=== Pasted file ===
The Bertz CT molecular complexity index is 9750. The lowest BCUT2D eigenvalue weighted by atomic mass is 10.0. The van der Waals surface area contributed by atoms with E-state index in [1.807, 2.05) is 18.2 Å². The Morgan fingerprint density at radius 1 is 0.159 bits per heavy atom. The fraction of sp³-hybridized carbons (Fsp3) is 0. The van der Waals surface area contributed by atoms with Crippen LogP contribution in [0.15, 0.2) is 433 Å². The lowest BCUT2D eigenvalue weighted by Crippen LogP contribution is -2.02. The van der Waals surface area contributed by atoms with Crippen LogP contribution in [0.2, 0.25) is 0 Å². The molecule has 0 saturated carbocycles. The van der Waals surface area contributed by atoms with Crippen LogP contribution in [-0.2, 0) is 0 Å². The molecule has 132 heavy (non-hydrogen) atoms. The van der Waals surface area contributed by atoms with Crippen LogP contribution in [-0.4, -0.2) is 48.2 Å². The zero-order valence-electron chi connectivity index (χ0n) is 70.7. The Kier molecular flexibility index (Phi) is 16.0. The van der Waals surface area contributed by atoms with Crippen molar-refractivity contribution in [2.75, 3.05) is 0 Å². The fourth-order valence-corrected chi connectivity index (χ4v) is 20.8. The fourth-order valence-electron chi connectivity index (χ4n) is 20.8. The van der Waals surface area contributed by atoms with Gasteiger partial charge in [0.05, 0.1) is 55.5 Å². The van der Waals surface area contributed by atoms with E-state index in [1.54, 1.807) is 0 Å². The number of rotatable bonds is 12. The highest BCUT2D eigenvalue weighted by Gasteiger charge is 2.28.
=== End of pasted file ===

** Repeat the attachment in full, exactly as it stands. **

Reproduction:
The Bertz CT molecular complexity index is 9750. The lowest BCUT2D eigenvalue weighted by atomic mass is 10.0. The van der Waals surface area contributed by atoms with E-state index in [1.807, 2.05) is 18.2 Å². The Morgan fingerprint density at radius 1 is 0.159 bits per heavy atom. The fraction of sp³-hybridized carbons (Fsp3) is 0. The van der Waals surface area contributed by atoms with Crippen LogP contribution in [0.15, 0.2) is 433 Å². The lowest BCUT2D eigenvalue weighted by Crippen LogP contribution is -2.02. The van der Waals surface area contributed by atoms with Crippen LogP contribution in [0.2, 0.25) is 0 Å². The molecule has 0 saturated carbocycles. The van der Waals surface area contributed by atoms with Crippen LogP contribution in [-0.2, 0) is 0 Å². The molecule has 132 heavy (non-hydrogen) atoms. The van der Waals surface area contributed by atoms with Crippen LogP contribution in [-0.4, -0.2) is 48.2 Å². The zero-order valence-electron chi connectivity index (χ0n) is 70.7. The Kier molecular flexibility index (Phi) is 16.0. The van der Waals surface area contributed by atoms with Crippen molar-refractivity contribution in [2.75, 3.05) is 0 Å². The fourth-order valence-corrected chi connectivity index (χ4v) is 20.8. The fourth-order valence-electron chi connectivity index (χ4n) is 20.8. The van der Waals surface area contributed by atoms with Gasteiger partial charge in [0.05, 0.1) is 55.5 Å². The van der Waals surface area contributed by atoms with E-state index in [1.54, 1.807) is 0 Å². The number of rotatable bonds is 12. The highest BCUT2D eigenvalue weighted by Gasteiger charge is 2.28.